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February 25, 2020

New Jersey doctor, the self-declared 'El Chapo of Opioids,' admits to writing illegal narcotics prescriptions

Robert Delagente falsified medical documents to hide his actions, federal prosecutors say

Investigations Opioids
Pill Mill Doctor Delagente Source/New Jersey Attorney General

New Jersey doctor Robert Delagente, who allegedly called himself the 'El Chapo of Opioids' admitted to distributing prescription narcotics without a legitimate medical reason, according to federal prosecutors.

A New Jersey doctor who allegedly referred to himself as the "El Chapo of Opioids," and "Candy Man" admitted to distributing prescription painkillers without a legitimate medical reason, according to federal prosecutors.

Robert Delagente, 45, of Oakland, Bergen County, admitted to writing opioid prescriptions for patients he rarely saw, the U.S. Attorney's Office in the District of New Jersey announced Monday. He also allowed patients to request the strength and dosage of their prescriptions – while not requiring a medical reason for the drugs, prosecutors said. 

Among the addictive painkillers Delagente allegedly prescribed: oxycodone, Percocet, Tylenol with codeine and  various forms of benzodiazepine. 

He also allegedly prescribed a dangerous drug regimen known as the "Holy Trinity," where a patient is simultaneously prescribed an opioid (usually oxycodone), a muscle relaxer, and a "benzo" all at once. The "Holy Trinity" is known to be dangerous and is typically only prescribed by pill mills.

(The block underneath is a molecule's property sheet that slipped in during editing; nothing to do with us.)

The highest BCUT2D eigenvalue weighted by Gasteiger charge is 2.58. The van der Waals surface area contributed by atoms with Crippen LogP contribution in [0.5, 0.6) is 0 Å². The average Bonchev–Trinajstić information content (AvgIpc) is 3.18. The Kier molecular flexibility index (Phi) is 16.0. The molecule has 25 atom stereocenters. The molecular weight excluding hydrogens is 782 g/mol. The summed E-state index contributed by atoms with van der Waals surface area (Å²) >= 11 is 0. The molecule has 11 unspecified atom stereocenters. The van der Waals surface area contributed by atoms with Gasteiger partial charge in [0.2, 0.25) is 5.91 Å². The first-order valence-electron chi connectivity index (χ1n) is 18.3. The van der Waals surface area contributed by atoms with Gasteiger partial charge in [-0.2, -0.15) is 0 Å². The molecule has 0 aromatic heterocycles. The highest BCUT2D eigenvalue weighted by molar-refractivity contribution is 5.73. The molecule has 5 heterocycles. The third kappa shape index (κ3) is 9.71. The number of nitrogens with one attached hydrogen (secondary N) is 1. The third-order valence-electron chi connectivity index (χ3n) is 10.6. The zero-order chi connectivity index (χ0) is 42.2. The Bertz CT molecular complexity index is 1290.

After Delagente received prescription requests via text message, he would leave them at the front desk of his practice, North Jersey Family Medicine, prosecutors said. He allegedly falsified medical documents to hide the illegal prescriptions. 

Delagente neglected to screen his patients for addiction and his behavior seemed to encourage the prescriptions for non-medical and recreational use, prosecutors said. 

In text messages, Delagente allegedly called one prescription "oral heroin" and told another patient that he could "lose my medical license or [be] arrested for what I just did." 

Law enforcement officials subpoenaed Delagente's records in April 2019, at which point Delagente allegedly attempted to make revisions to his records and hide his pill mill practice. 

Delagente was charged with three counts of distributing controlled substances, one count of conspiracy to distribute controlled substances and one count of falsifying medical records. Each count carries a maximum sentence of 20 years in prison. 

In 2018, Horizon Blue Cross Blue Shield of New Jersey sued Delagente, claiming he participated in an insurance fraud scheme that exceeded $2 million. The lawsuit alleged that Delagente was charging for work that was not completed. 

Two former employees spoke out after they discovered the fraud and refused to cooperate. They also filed suit against Delagente, claiming he retaliated against them. 

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